By Bill Wine
KYW Newsradio 1060
PHILADELPHIA (CBS) — This one’s for the fans. And, come to think of it, from the fans as well.
Yes, once again, Mars attacks on the movie screen. And not because moms or women are needed. This time it’s the pint-sized gumshoe who’s back.
“Veronica Mars,” a crime-solving TV series that had low ratings but the undying love of its fervent fans, starred Kristen Bell as the title character, a high school and then college student moonlighting as a private eye.
It surfaced a decade ago, ran for three seasons, and was set in the fictional Southern California seaside town of Neptune, where Mars did her sleuthing.
Veronica Mars is the movie adaptation of the mystery-drama series with Bell, who also served as a producer, reprising her role as the wisecracking, crime-solving outsider whose best friend was murdered when she was fifteen and whose dad was Neptune’s ex-sheriff.
When he was ousted, her dad opened a private-eye firm, and Veronica was issued a private investigator’s license for her eighteenth birthday.
But the film picks up nine years after the events depicted in the series’ third and last television season.
About to graduate law school, Veronica has left her hometown of Neptune -– characterized by its police corruption, the class divide, high school politics, and celebrity worship — and her private-eye pursuits far behind, as she interviews at New York City law firms.
But she returns to Neptune when she learns that her old boyfriend, Logan Echols, played once again by Jason Dohring, has been, not for the first time, accused of murder.
Director Rob Thomas, the screenwriter who created, wrote and executive produced the TV series and co-wrote the film’s screenplay with Diane Ruggiero, brings the audience up to date in the first scene by zipping through the mythology created in the TV series.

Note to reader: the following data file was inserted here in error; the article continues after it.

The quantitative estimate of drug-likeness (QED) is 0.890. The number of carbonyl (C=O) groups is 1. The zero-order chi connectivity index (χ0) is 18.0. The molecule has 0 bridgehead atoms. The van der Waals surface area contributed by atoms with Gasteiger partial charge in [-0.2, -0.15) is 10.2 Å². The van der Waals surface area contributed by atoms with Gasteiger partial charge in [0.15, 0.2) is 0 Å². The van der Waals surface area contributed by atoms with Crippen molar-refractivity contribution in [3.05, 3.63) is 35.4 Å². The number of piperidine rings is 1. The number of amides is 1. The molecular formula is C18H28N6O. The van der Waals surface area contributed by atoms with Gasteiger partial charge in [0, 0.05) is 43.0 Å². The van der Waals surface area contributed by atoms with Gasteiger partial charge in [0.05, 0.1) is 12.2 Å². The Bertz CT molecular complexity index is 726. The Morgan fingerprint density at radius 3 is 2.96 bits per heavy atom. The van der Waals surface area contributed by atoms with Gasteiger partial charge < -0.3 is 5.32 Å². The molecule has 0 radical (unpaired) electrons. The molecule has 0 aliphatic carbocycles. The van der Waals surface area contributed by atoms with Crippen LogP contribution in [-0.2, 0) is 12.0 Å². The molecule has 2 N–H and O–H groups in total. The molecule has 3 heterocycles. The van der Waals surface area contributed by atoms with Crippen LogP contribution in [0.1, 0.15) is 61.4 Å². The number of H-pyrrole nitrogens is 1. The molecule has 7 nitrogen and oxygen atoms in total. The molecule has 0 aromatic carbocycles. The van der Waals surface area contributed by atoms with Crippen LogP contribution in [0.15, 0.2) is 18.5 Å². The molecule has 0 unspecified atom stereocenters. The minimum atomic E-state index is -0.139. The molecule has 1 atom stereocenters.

And although the film never stops playing to the fans of the TV series with familiar faces and inside references, it also attempts to stand alone as a well-paced, respectably structured whodunit thriller so that newcomers are not disenfranchised.
For the most part it succeeds, although it sometimes seems as if the writers are trying to cram a television season’s worth of narrative into a two-hour feature.
Bell has her spunky-yet-vulnerable, sensitive-but-sardonic act down pat (she’s thrilled by danger, but sensibly afraid of it as well, in her impressively lived-in performance), and the large supporting cast is made up of veterans of the series as well as newcomers, including Krysten Ritter, Ryan Hansen, Francis Capra, Enrico Colantoni, Tina Majorino, Chris Lowell, Percy Daggs III, Ken Marino, Martin Starr, Gaby Hoffman, Jerry O’Connell, and James Lee Curtis, with cameo appearances by Justin Long and James Franco, the latter portraying and parodying himself.
Initially funded through a successful Kickstarter campaign, with a legion of fans making donations, Veronica Mars goes in the books as the first film to be distributed theatrically and for home viewing simultaneously by one of Hollywood’s six major studios.
So we’ll solve the crime of 2½ stars out of 4 for the pleasantly watchable character-driven crime mystery, Veronica Mars.
Does it make its case to kick-start a movie franchise? Probably not, but maybe. Regardless, does it entertain on its own standalone merits? Not spectacularly, but yes.